July 2, 2013 — Variety mugg Fred Lombardi was the star of a four-person panel discussion on filmmaker Allan Dwan at the Museum of Modern Art (MoMA) in New York City.
Fred authored the just-published book “Allan Dwan and the Rise and Decline of the Hollywood Studios” (McFarland & Co. publishing 2013) and Dwan is object of a MoMA film retrospective.
Dwan was a prolific director, writer and producer whose career in the moves started in 1911 and extended well into talkies (1961). His body of work includes many well-remembered films — John Wayne war drama “The Sands of Iwo Jima,” Shirley Temple in “Heidi” and Douglas Fairbanks Sr. in the silent swashbuckler “Robin Hood.” But there are no cinema masterpieces, which accounts for his relative obscurity, though in total his body of work is impressive. He made movies for Paramount Pictures, Republic Pictures, RKO Radio Pictures, 20th Century Fox United Artists and Universal Pictures.
Fred noted that Dawn can’t be stereotyped—which may account for being something of a “lost pioneer”– because his films touched many genres—musical, drama and comedy. His films also showed no consistent political leanings. His work in talkies is praised for brilliant visual shots, which Fred attributes to Dwan’s background in silent films where visuals are critical. Dwan films are also noted for strong female characters. While Dwan didn’t have masterpiece films, all his surviving films are considered a cut above.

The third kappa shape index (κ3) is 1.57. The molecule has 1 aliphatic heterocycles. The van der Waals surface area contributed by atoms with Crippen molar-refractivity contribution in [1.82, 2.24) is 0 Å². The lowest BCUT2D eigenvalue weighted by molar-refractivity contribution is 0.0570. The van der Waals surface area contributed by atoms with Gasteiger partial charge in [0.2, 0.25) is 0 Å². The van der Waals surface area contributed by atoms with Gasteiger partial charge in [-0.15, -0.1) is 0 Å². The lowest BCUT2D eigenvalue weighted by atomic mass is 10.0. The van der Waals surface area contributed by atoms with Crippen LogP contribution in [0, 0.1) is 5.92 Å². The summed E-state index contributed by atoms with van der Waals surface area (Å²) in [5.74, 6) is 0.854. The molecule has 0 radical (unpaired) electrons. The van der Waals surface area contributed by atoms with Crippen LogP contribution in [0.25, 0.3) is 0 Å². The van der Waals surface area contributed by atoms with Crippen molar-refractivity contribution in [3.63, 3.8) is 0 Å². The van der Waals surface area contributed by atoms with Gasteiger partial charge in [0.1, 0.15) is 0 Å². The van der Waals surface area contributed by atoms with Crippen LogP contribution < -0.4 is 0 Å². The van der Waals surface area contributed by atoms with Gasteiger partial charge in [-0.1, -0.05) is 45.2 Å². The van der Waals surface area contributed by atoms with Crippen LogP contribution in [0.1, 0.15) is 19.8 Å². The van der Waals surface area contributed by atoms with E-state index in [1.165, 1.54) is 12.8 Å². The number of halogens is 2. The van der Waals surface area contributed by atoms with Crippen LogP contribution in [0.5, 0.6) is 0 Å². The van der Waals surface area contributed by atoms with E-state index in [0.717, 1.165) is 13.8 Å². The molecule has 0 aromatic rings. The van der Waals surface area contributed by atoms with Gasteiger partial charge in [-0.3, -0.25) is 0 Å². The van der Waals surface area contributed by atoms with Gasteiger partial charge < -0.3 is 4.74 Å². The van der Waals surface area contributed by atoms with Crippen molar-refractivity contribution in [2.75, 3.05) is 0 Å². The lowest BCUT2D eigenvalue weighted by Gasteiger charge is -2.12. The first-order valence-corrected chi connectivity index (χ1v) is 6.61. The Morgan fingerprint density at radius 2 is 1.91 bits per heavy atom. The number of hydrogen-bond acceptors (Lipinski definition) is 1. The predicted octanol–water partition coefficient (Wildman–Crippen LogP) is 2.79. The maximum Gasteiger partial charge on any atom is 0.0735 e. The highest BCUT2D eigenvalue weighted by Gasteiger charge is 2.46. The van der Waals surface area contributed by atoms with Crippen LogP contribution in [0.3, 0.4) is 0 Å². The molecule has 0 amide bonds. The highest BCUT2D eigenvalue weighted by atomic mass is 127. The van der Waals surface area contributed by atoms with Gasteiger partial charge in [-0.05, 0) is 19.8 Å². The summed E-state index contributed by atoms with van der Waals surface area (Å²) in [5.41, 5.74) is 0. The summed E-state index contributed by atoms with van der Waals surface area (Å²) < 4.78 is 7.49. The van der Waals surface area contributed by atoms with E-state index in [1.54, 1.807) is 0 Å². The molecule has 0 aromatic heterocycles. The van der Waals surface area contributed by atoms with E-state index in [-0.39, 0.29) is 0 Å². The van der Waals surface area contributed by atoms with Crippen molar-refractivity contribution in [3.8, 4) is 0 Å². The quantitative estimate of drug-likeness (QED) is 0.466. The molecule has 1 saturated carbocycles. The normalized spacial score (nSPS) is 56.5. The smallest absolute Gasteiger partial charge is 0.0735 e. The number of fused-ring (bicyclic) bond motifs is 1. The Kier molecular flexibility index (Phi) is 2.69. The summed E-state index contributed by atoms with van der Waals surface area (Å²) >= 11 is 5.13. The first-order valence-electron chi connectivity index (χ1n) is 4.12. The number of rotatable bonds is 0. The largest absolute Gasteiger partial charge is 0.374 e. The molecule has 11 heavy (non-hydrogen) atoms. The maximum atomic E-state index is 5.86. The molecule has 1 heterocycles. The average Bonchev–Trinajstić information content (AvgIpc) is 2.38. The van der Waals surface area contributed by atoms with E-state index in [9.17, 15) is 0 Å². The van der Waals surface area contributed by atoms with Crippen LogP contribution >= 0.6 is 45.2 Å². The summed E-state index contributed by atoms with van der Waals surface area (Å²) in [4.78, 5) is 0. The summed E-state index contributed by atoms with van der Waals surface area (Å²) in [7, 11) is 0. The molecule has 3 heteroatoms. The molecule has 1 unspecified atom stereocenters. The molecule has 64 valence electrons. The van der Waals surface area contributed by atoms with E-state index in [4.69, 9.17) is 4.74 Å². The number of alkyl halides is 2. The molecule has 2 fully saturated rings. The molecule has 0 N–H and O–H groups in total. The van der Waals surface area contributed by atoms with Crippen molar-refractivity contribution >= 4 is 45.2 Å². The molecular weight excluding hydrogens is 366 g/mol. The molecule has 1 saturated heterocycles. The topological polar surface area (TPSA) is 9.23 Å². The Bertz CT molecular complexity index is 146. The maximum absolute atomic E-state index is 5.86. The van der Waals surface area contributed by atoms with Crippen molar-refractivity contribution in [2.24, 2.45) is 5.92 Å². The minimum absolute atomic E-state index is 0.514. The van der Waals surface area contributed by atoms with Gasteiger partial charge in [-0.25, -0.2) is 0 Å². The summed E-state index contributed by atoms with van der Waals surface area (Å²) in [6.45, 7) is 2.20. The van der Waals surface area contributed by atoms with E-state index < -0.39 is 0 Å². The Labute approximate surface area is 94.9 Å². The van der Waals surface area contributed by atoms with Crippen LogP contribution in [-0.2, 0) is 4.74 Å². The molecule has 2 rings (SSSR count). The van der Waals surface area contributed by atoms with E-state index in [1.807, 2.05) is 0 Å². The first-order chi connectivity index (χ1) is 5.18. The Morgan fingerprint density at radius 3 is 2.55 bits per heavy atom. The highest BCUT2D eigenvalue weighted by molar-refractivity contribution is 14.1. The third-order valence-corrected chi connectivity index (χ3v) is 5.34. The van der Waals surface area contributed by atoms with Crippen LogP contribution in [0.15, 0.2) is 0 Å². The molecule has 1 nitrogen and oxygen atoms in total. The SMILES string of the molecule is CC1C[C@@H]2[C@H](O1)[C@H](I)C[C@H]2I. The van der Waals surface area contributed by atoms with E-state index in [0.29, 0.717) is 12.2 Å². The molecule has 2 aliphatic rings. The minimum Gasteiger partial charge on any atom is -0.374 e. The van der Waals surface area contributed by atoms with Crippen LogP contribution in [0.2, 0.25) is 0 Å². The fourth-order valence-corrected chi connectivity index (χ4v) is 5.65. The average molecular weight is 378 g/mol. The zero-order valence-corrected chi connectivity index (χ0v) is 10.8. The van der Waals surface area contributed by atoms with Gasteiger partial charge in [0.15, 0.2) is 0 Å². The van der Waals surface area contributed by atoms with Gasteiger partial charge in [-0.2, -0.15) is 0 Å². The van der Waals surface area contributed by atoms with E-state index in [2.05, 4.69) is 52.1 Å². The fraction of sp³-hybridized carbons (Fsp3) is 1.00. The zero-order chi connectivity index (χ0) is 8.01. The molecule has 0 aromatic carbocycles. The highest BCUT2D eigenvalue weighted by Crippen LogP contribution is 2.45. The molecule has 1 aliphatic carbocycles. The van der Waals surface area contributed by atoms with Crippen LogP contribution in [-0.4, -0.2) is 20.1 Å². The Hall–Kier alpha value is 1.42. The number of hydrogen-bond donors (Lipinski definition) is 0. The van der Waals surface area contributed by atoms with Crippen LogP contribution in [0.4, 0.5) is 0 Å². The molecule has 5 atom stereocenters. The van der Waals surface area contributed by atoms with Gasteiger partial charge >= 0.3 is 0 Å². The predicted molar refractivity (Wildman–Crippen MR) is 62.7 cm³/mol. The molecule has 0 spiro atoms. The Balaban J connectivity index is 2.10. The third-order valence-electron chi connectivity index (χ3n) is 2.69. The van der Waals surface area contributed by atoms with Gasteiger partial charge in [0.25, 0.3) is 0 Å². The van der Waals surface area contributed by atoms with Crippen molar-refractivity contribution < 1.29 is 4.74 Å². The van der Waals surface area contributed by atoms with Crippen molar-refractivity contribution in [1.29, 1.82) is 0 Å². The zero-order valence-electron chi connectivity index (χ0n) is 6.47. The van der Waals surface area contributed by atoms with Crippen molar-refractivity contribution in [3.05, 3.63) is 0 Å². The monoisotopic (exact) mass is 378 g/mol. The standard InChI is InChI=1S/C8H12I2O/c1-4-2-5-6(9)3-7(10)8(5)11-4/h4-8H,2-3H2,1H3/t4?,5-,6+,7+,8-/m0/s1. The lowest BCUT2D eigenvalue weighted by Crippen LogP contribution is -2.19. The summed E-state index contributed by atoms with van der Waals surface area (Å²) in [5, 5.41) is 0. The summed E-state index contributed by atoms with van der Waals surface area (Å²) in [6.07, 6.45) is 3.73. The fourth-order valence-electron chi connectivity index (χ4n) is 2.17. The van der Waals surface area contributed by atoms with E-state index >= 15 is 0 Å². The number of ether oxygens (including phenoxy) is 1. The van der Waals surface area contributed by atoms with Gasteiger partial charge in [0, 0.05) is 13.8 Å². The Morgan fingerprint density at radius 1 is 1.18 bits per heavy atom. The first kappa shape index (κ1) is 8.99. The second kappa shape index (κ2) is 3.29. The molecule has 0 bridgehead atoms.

Other speakers on the MoMA panel who also studied Dwan were moderator/retrospective organizer Charles Silver, and also film experts Gina Telaroli, Cullen Gallagher and Howard Mandelbaum. Mandelbaum interviewed Dwan before his death in 1981. Fred displayed an encyclopedic knowledge of Dwan, Hollywood history and provided insightful interpretation.
The book “Dwan-Rise/Decline” is a hefty 285,00 words (most books weigh in around 80,000 words) and its well-crafted prose is accompanied by many sharp pictures that make for a great visual package. Several Variety staffers are cited in the acknowledgements. Fred worked seven years assembling the book.
Earlier the same day, Fred also introduced a screening of a mostly forgotten Dwan film—Sweethearts on Parade (1953). Despite only having a poor quality print, the movie was a hit because the MoMA audience exploded into applause at the end.
– Robert & Marie Marich